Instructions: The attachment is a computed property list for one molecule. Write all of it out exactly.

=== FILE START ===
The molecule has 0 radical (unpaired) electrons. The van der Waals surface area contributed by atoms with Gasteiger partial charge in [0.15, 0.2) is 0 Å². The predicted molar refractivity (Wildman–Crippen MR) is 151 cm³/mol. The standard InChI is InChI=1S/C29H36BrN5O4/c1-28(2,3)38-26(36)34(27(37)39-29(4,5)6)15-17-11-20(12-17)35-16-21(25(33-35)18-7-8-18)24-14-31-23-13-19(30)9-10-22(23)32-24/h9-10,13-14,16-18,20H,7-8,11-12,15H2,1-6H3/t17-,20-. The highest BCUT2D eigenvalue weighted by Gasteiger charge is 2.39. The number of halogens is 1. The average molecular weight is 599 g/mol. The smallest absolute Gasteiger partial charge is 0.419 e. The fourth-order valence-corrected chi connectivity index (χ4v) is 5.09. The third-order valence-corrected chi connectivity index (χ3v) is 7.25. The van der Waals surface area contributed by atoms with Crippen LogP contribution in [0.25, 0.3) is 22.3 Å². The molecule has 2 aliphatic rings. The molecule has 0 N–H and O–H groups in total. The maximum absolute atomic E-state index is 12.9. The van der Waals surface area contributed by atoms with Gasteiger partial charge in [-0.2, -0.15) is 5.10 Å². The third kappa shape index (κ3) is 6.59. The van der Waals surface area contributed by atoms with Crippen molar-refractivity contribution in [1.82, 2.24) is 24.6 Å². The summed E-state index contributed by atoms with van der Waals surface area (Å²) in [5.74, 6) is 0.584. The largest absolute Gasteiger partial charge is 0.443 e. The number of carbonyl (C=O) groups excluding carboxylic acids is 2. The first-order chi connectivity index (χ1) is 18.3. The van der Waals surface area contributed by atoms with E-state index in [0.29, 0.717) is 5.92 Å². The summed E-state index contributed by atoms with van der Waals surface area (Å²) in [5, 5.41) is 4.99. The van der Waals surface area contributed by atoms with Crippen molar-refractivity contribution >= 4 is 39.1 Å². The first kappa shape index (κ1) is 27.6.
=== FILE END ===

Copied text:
The molecule has 0 radical (unpaired) electrons. The van der Waals surface area contributed by atoms with Gasteiger partial charge in [0.15, 0.2) is 0 Å². The predicted molar refractivity (Wildman–Crippen MR) is 151 cm³/mol. The standard InChI is InChI=1S/C29H36BrN5O4/c1-28(2,3)38-26(36)34(27(37)39-29(4,5)6)15-17-11-20(12-17)35-16-21(25(33-35)18-7-8-18)24-14-31-23-13-19(30)9-10-22(23)32-24/h9-10,13-14,16-18,20H,7-8,11-12,15H2,1-6H3/t17-,20-. The highest BCUT2D eigenvalue weighted by Gasteiger charge is 2.39. The number of halogens is 1. The average molecular weight is 599 g/mol. The smallest absolute Gasteiger partial charge is 0.419 e. The fourth-order valence-corrected chi connectivity index (χ4v) is 5.09. The third-order valence-corrected chi connectivity index (χ3v) is 7.25. The van der Waals surface area contributed by atoms with Crippen LogP contribution in [0.25, 0.3) is 22.3 Å². The molecule has 2 aliphatic rings. The molecule has 0 N–H and O–H groups in total. The maximum absolute atomic E-state index is 12.9. The van der Waals surface area contributed by atoms with Gasteiger partial charge in [-0.2, -0.15) is 5.10 Å². The third kappa shape index (κ3) is 6.59. The van der Waals surface area contributed by atoms with Crippen molar-refractivity contribution in [1.82, 2.24) is 24.6 Å². The summed E-state index contributed by atoms with van der Waals surface area (Å²) in [5.74, 6) is 0.584. The largest absolute Gasteiger partial charge is 0.443 e. The number of carbonyl (C=O) groups excluding carboxylic acids is 2. The first-order chi connectivity index (χ1) is 18.3. The van der Waals surface area contributed by atoms with E-state index in [0.29, 0.717) is 5.92 Å². The summed E-state index contributed by atoms with van der Waals surface area (Å²) in [5, 5.41) is 4.99. The van der Waals surface area contributed by atoms with Crippen molar-refractivity contribution >= 4 is 39.1 Å². The first kappa shape index (κ1) is 27.6.